1. Health

Lupron Depot slows Alzheimer's, study shows, but it may not matter

Published Mar. 23, 2015

A drug used to treat advanced prostate cancer and endometriosis stabilized memory in women with Alzheimer's disease for more than a year, according to a study conducted at the University of Wisconsin School of Medicine and Public Health.

That makes the drug, known as Lupron Depot, the most effective for slowing the progression of Alzheimer's for an extended period. However, because the patent on the drug has nearly expired, it promises little payoff as an Alzheimer's drug, so further research on its effects appears unlikely.

"I would hope someone would see its potential, repeat our study and see if they get the same results," said Dr. Richard Bowen, a lead author of the study who has been researching Lupron Depot's effect on Alzheimer's for two decades. "However, there's no exclusivity, so there's not much of a way for a company to fund research because there's little potential profit in it."

The clinical study, published online Jan. 22 in the Journal of Alzheimer's Disease, involved 109 women with mild to moderate Alzheimer's disease. About half received Lupron Depot, plus Aricept or some other commonly prescribed acetylcholinesterase inhibitor that temporarily slows memory decline in Alzheimer's patients. The other half received an acetylcholinesterase inhibitor plus a low dose of Lupron Depot alone, or a placebo.

Those who took a high dose of Lupron Depot with their acetylcholinesterase inhibitor showed almost no decline in their scores on a common memory test over one year, while those who took only an acetylcholinesterase inhibitor showed an average decline of 3.3 points. Surprisingly, those who took Aricept or its equivalent plus a small dose of Lupron Depot did worse, recording an average loss of 4.21 points on the memory test over a year.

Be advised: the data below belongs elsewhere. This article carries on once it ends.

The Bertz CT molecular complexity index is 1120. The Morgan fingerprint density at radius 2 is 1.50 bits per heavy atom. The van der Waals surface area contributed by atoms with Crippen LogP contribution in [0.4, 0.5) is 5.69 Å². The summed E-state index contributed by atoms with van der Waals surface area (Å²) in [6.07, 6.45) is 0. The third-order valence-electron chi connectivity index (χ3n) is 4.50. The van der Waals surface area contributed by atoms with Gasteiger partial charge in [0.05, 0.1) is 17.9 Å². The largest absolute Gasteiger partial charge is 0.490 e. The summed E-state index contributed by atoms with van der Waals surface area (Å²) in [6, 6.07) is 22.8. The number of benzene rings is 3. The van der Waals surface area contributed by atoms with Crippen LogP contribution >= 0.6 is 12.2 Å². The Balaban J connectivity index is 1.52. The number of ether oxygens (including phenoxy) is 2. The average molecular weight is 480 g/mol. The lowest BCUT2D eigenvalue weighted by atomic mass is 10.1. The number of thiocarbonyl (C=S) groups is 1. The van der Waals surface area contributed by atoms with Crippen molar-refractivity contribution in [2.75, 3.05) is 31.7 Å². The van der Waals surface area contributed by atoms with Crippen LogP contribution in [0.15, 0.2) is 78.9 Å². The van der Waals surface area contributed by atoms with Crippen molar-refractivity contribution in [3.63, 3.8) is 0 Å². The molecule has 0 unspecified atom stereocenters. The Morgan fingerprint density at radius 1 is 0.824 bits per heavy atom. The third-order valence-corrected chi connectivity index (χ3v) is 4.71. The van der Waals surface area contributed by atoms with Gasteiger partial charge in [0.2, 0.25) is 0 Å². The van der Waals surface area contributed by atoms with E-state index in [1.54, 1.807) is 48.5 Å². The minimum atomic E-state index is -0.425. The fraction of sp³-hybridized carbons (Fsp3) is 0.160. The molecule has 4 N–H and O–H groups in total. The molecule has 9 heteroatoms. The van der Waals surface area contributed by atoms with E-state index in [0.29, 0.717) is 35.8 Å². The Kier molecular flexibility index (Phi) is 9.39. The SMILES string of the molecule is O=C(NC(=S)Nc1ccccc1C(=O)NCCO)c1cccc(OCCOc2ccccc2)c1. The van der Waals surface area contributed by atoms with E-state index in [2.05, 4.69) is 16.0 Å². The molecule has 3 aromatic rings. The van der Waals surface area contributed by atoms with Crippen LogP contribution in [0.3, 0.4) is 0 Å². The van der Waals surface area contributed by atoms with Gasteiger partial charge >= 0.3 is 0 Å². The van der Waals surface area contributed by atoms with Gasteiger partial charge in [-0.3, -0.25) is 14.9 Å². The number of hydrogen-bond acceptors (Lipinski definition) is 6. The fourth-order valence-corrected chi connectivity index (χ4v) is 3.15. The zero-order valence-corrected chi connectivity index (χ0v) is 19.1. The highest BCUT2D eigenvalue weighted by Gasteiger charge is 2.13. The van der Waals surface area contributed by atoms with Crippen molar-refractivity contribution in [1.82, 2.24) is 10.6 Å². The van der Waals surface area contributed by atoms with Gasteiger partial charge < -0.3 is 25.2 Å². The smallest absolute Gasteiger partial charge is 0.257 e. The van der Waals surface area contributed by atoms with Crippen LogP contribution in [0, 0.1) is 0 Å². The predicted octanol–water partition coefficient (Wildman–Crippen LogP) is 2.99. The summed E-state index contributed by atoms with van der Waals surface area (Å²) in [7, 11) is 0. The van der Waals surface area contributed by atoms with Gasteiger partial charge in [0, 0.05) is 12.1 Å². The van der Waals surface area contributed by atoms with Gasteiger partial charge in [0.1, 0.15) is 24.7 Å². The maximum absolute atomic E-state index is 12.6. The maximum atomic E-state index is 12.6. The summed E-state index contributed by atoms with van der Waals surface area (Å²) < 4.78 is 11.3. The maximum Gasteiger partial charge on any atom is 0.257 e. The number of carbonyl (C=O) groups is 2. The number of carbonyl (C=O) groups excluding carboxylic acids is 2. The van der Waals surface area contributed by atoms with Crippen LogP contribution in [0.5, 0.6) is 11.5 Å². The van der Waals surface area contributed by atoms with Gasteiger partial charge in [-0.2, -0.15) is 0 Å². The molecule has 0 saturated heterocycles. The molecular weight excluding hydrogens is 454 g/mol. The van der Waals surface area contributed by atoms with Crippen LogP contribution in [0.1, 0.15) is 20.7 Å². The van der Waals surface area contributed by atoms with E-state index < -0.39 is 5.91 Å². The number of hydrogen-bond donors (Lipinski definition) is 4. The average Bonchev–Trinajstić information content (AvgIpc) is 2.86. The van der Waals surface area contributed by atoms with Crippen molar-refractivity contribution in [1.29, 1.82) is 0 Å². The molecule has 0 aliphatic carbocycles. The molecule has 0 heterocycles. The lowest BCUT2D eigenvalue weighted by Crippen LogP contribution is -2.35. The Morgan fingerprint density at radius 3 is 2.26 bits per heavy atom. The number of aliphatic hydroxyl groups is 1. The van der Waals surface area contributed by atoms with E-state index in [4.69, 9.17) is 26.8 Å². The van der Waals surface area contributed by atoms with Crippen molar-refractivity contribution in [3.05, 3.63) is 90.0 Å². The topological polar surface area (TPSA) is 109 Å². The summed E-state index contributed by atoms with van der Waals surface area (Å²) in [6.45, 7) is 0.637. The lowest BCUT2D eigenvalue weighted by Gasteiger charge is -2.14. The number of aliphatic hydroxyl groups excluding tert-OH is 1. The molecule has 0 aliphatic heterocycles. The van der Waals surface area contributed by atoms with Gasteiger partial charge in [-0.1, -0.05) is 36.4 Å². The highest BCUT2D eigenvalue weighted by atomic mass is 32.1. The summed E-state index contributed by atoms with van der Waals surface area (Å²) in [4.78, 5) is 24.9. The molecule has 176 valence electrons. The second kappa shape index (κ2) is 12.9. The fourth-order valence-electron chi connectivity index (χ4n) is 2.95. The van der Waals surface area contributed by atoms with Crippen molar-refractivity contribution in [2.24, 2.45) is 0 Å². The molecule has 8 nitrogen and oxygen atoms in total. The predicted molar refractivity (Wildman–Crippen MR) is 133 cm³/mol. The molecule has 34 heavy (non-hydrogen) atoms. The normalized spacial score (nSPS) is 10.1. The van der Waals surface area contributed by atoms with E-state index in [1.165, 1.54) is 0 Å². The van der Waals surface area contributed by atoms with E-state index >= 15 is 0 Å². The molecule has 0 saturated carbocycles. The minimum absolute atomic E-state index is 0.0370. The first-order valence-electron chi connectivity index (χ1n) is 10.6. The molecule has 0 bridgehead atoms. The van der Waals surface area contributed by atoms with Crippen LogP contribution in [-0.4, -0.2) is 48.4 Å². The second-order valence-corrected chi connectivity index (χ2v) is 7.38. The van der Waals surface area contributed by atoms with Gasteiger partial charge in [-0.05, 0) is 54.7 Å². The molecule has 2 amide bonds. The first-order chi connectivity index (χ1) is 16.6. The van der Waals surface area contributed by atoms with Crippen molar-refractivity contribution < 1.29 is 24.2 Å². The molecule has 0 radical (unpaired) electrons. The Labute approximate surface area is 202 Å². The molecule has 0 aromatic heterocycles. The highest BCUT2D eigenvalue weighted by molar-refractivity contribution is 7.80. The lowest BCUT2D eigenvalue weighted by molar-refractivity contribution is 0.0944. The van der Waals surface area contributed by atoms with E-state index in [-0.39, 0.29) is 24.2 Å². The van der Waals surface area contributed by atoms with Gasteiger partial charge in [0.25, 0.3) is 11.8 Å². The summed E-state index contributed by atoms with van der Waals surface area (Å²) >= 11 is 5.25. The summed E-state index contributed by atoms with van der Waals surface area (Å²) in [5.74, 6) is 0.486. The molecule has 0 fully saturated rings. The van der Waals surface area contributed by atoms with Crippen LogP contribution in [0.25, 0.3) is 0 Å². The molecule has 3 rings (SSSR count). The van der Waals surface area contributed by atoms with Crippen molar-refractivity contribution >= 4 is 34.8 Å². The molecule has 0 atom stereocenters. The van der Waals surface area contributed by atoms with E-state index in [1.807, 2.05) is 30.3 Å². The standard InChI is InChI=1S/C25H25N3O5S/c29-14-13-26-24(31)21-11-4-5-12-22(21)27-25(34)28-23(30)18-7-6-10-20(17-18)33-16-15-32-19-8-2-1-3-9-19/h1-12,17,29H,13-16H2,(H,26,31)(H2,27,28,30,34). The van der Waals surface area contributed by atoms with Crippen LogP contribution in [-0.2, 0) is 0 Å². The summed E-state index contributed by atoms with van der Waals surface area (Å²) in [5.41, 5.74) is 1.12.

Interest in Lupron Depot as a treatment for Alzheimer's began in 1995 when Bowen, then a physician in Sarasota, learned of a patient with prostate cancer and Alzheimer's disease whose memory problems halted for eight years while he was on the drug. Investigation showed that men taking Lupron Depot had a 50 percent reduction in their risk of Alzheimer's, so Bowen tried to raise the millions of dollars required to conduct a clinical trial. He helped create a company devoted to developing Lupron Depot as a treatment for Alzheimer's and set out to raise $85 million for a clinical study. The company failed, and research stopped, so Bowen presented the data at an Alzheimer's meeting last year, hoping to arouse interest in Lupron Depot as a treatment for Alzheimer's.

Although not approved for Alzheimer's, some doctors have prescribed Lupron Depot "off-label" in hopes of slowing Alzheimer's in their patients. Dr. Robert Tober of Naples, for example, has prescribed Lupron Depot to several men with Alzheimer's who also had prostate cancer.

"I spoke to families at length and said this is not an approved therapy for dementia, but it's widely used for prostate cancer," he said. "With an absolutely clear conscience I was able to say to people that Lupron Depot is a possible life preserver that will delay the progression of Alzheimer's. The downside was they had to buy the drug themselves, which was very expensive."

Family members told him these patients were more alert, and some even seemed to return to the way they used to be. "The family of the last person I treated said they thought God had sent me to them to provide this drug," he said. "I visited him five years later and he called me by name. He showed no evidence of the intellectual slide I've seen in Alzheimer's, but I have no way of proving the drug was responsible."

Tober approached executives of drug companies to make a case for Lupron Depot as a treatment for Alzheimer's, "but every one of them said this drug is off patent. One executive told me, 'I have a board of directors to face. You need a billionaire willing to spend a tenth of his billion to finance a study.' "

Tom Valeo writes on health matters. Contact him at